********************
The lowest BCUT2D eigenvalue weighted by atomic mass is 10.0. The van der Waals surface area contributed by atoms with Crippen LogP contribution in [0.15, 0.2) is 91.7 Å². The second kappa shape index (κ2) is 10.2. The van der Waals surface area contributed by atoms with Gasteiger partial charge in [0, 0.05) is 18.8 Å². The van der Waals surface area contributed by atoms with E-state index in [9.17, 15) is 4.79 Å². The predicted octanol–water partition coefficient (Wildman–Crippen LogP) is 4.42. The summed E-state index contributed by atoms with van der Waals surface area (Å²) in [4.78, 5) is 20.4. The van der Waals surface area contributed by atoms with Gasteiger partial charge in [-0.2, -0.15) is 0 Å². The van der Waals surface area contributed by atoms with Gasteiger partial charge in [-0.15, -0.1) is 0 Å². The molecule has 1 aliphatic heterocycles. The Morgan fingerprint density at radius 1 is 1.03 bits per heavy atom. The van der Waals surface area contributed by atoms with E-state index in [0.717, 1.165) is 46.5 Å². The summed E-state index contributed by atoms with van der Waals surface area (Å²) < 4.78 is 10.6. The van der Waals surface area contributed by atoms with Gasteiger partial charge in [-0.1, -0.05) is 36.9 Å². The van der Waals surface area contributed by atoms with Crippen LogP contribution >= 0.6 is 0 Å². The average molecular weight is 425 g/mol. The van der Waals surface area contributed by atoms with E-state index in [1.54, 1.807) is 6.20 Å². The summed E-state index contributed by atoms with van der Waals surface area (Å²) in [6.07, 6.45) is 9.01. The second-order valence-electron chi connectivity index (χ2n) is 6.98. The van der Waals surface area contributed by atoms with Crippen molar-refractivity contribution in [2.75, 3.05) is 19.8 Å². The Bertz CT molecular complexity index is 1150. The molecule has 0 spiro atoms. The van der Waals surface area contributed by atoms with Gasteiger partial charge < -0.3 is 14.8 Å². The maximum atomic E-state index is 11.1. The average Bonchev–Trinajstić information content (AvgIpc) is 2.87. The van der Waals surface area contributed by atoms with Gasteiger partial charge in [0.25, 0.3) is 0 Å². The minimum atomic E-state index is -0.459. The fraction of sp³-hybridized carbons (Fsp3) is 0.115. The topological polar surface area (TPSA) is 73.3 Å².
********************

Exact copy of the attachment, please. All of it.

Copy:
The lowest BCUT2D eigenvalue weighted by atomic mass is 10.0. The van der Waals surface area contributed by atoms with Crippen LogP contribution in [0.15, 0.2) is 91.7 Å². The second kappa shape index (κ2) is 10.2. The van der Waals surface area contributed by atoms with Gasteiger partial charge in [0, 0.05) is 18.8 Å². The van der Waals surface area contributed by atoms with E-state index in [9.17, 15) is 4.79 Å². The predicted octanol–water partition coefficient (Wildman–Crippen LogP) is 4.42. The summed E-state index contributed by atoms with van der Waals surface area (Å²) in [4.78, 5) is 20.4. The van der Waals surface area contributed by atoms with Gasteiger partial charge in [-0.2, -0.15) is 0 Å². The van der Waals surface area contributed by atoms with Gasteiger partial charge in [-0.15, -0.1) is 0 Å². The molecule has 1 aliphatic heterocycles. The Morgan fingerprint density at radius 1 is 1.03 bits per heavy atom. The van der Waals surface area contributed by atoms with E-state index in [0.717, 1.165) is 46.5 Å². The summed E-state index contributed by atoms with van der Waals surface area (Å²) < 4.78 is 10.6. The van der Waals surface area contributed by atoms with Gasteiger partial charge in [-0.1, -0.05) is 36.9 Å². The van der Waals surface area contributed by atoms with Crippen LogP contribution >= 0.6 is 0 Å². The average molecular weight is 425 g/mol. The van der Waals surface area contributed by atoms with E-state index in [1.54, 1.807) is 6.20 Å². The summed E-state index contributed by atoms with van der Waals surface area (Å²) in [6.07, 6.45) is 9.01. The second-order valence-electron chi connectivity index (χ2n) is 6.98. The van der Waals surface area contributed by atoms with Crippen molar-refractivity contribution in [2.75, 3.05) is 19.8 Å². The Bertz CT molecular complexity index is 1150. The molecule has 0 spiro atoms. The van der Waals surface area contributed by atoms with Gasteiger partial charge < -0.3 is 14.8 Å². The maximum atomic E-state index is 11.1. The average Bonchev–Trinajstić information content (AvgIpc) is 2.87. The van der Waals surface area contributed by atoms with Gasteiger partial charge in [0.25, 0.3) is 0 Å². The minimum atomic E-state index is -0.459. The fraction of sp³-hybridized carbons (Fsp3) is 0.115. The topological polar surface area (TPSA) is 73.3 Å².